Cory Shepherd: And so, don’t should over yourself, and please don’t compare yourself and your experience to anyone else, ’cause we’re all on an incredibly complicated journey, and all the different factors in our lives and our financial lives are not what we call a common denominator comparison. If we just take a real mathematical view here. Your freshman year math teacher would tell you you can’t compare things that aren’t the same, in the denominator. So as you leave this episode and think about what you can do today to make this some time that created new action in your life and some new results start writing your story of contentment. For sure, keep dreaming big, keep reaching for those stretch goals, but also write down what sufficiency looks like for you. What a good life with no unacceptable compromises looks like, the important things that you can control and make sure you move towards those, ’cause when you’ve locked in sufficiency, then everything else that just happens after that is just a story, it’s not a failure.

Cory Shepherd: If you have any questions for us, if you wanna reach out and tell us what you thought about this episode, especially if you can leave a review, an honest review on iTunes, it sure helps us a lot, more than you could know, and we’d love to send you a copy of either Paul’s book, my book, or Clockwork by Michael Michalowicz. And so just leave an honest review on iTunes or wherever you’re listening to this podcast, send us a screenshot of that review to info@sfgway.com, that’s S-F-G for Sound Financial Group and W-A-Y, sfgway.com. Send us the screenshot of that review and a good mailing address, and we’d love to send you a copy of one of those books. Make sure to share this with someone you think would be helpful to them in the same way that it was to you because when you can share it with someone that you can talk with it together then you’re really expanding on that learning and making that experience very solid for both for you and something you can act on later.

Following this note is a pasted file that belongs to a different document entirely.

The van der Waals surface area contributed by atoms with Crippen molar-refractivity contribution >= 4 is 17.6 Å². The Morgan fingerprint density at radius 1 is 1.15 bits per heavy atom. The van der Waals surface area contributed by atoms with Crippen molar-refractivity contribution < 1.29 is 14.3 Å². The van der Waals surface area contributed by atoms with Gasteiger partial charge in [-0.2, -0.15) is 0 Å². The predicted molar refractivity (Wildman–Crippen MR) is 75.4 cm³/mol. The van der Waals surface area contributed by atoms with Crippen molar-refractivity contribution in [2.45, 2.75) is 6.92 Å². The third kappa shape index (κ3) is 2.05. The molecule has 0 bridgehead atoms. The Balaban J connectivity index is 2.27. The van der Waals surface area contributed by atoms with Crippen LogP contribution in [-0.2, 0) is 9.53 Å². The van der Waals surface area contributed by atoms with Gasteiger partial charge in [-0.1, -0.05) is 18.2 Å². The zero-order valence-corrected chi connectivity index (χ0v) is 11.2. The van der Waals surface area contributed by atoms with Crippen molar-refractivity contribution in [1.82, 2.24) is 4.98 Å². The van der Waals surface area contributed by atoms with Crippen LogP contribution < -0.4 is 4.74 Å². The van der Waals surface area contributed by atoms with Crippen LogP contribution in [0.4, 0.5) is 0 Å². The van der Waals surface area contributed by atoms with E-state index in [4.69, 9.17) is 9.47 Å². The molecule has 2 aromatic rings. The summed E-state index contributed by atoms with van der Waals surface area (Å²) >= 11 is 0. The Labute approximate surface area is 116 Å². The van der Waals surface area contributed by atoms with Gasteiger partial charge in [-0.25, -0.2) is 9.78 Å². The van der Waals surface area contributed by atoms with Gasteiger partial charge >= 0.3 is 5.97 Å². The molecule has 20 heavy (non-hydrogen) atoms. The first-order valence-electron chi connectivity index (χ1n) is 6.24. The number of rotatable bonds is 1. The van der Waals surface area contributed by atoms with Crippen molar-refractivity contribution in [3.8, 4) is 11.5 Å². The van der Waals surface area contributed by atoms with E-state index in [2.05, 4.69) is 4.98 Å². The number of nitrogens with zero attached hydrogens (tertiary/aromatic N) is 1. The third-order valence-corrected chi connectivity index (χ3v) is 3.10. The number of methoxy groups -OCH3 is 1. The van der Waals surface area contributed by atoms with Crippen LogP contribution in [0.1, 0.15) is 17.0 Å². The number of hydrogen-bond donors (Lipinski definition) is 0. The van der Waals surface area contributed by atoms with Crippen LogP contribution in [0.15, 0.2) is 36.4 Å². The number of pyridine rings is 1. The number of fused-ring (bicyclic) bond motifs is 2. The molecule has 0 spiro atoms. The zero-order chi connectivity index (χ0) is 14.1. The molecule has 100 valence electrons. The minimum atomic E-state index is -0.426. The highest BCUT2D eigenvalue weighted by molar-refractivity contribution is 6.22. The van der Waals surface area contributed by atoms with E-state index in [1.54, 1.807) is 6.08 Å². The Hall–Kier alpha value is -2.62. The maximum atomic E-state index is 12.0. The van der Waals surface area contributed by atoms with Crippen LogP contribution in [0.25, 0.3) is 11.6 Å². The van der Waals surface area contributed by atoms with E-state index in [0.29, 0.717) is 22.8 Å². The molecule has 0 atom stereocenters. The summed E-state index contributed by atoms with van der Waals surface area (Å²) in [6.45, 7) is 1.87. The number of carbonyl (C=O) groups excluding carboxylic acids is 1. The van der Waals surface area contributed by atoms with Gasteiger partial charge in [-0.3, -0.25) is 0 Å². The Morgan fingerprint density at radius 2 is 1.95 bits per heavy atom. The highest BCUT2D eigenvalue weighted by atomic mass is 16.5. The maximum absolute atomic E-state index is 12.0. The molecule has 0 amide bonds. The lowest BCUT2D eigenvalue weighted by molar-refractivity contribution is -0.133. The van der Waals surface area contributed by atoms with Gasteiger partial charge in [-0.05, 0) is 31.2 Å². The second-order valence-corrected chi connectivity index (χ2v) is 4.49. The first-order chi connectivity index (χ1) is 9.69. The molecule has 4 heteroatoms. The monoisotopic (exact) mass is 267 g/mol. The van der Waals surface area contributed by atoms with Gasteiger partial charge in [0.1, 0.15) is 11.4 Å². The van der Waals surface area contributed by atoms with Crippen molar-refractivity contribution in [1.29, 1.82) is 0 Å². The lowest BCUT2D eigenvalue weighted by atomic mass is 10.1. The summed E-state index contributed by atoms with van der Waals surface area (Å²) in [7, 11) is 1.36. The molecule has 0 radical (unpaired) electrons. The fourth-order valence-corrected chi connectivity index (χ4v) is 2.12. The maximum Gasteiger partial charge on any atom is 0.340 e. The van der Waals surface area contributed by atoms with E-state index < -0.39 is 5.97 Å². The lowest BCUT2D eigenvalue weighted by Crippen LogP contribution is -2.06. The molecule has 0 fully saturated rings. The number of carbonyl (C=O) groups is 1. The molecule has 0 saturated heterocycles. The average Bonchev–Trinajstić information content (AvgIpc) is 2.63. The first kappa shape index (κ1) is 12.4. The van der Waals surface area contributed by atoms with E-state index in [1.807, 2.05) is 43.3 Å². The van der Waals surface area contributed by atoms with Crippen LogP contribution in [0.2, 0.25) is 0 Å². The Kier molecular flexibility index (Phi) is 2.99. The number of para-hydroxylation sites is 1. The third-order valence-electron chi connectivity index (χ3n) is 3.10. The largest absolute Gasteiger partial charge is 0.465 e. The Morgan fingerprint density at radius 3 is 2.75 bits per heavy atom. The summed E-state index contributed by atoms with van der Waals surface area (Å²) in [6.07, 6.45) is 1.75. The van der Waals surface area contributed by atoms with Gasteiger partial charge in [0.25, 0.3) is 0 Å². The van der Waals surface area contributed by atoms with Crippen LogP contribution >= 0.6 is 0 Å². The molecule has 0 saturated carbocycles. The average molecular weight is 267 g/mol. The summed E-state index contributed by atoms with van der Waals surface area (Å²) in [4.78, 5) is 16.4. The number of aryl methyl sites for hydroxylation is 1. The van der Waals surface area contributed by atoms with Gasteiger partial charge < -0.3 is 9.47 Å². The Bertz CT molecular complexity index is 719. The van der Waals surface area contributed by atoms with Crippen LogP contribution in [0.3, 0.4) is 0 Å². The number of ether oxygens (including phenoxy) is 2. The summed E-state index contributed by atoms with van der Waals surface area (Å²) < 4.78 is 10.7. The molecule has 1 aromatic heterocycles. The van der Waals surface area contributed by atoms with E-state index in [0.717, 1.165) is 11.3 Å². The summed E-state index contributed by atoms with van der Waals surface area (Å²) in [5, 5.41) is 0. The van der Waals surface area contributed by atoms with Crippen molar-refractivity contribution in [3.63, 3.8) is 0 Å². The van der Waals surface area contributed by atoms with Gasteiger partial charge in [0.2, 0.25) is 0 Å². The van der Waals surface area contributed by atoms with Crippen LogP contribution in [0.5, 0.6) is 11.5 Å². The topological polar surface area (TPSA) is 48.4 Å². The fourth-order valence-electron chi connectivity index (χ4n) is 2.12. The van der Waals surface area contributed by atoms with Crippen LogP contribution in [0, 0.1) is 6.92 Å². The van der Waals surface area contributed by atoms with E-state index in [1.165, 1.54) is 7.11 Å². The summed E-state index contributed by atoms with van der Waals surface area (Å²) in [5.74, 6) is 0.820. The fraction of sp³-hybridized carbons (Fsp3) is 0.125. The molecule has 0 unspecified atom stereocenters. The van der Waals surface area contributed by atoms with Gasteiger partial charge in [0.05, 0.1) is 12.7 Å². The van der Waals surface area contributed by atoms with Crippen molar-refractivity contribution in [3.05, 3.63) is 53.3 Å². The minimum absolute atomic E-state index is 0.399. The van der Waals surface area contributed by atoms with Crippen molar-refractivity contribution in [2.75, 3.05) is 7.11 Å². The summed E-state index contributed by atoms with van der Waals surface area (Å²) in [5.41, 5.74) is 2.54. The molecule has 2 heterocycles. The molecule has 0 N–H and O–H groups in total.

Cory Shepherd: Thanks for joining us today and look forward to seeing you next time. And as always, I hope that this is contributed to you being able to design and build a good life.